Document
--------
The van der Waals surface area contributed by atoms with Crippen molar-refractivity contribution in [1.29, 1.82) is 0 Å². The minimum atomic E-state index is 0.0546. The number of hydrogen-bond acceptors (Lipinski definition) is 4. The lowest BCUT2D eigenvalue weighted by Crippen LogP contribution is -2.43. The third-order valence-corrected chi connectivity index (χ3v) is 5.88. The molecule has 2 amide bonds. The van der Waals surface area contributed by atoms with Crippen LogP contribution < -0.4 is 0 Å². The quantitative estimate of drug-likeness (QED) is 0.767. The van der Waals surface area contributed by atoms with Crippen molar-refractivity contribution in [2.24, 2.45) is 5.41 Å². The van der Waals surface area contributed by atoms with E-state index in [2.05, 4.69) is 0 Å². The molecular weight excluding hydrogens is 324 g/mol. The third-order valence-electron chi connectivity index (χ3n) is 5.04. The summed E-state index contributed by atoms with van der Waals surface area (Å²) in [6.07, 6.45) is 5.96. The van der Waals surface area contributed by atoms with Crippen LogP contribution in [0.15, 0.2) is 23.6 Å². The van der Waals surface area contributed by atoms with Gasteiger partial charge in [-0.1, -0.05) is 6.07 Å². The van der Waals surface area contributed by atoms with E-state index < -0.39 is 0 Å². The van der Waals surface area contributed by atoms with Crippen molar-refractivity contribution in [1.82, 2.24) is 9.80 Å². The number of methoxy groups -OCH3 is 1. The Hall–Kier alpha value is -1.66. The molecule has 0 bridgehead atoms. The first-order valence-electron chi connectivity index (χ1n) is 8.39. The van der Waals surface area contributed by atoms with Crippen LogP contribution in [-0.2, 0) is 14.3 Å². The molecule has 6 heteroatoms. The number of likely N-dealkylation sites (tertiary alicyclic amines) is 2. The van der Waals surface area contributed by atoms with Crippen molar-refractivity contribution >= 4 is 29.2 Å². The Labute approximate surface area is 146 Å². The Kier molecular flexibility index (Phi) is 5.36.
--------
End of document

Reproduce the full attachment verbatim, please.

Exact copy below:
The van der Waals surface area contributed by atoms with Crippen molar-refractivity contribution in [1.29, 1.82) is 0 Å². The minimum atomic E-state index is 0.0546. The number of hydrogen-bond acceptors (Lipinski definition) is 4. The lowest BCUT2D eigenvalue weighted by Crippen LogP contribution is -2.43. The third-order valence-corrected chi connectivity index (χ3v) is 5.88. The molecule has 2 amide bonds. The van der Waals surface area contributed by atoms with Crippen LogP contribution < -0.4 is 0 Å². The quantitative estimate of drug-likeness (QED) is 0.767. The van der Waals surface area contributed by atoms with Crippen molar-refractivity contribution in [2.24, 2.45) is 5.41 Å². The van der Waals surface area contributed by atoms with E-state index in [2.05, 4.69) is 0 Å². The molecular weight excluding hydrogens is 324 g/mol. The third-order valence-electron chi connectivity index (χ3n) is 5.04. The summed E-state index contributed by atoms with van der Waals surface area (Å²) in [6.07, 6.45) is 5.96. The van der Waals surface area contributed by atoms with Crippen LogP contribution in [0.15, 0.2) is 23.6 Å². The van der Waals surface area contributed by atoms with Gasteiger partial charge in [-0.1, -0.05) is 6.07 Å². The van der Waals surface area contributed by atoms with E-state index < -0.39 is 0 Å². The van der Waals surface area contributed by atoms with Crippen molar-refractivity contribution in [1.82, 2.24) is 9.80 Å². The number of methoxy groups -OCH3 is 1. The Hall–Kier alpha value is -1.66. The molecule has 0 bridgehead atoms. The first-order valence-electron chi connectivity index (χ1n) is 8.39. The van der Waals surface area contributed by atoms with Crippen LogP contribution in [-0.2, 0) is 14.3 Å². The molecule has 6 heteroatoms. The number of likely N-dealkylation sites (tertiary alicyclic amines) is 2. The van der Waals surface area contributed by atoms with Crippen molar-refractivity contribution >= 4 is 29.2 Å². The Labute approximate surface area is 146 Å². The Kier molecular flexibility index (Phi) is 5.36.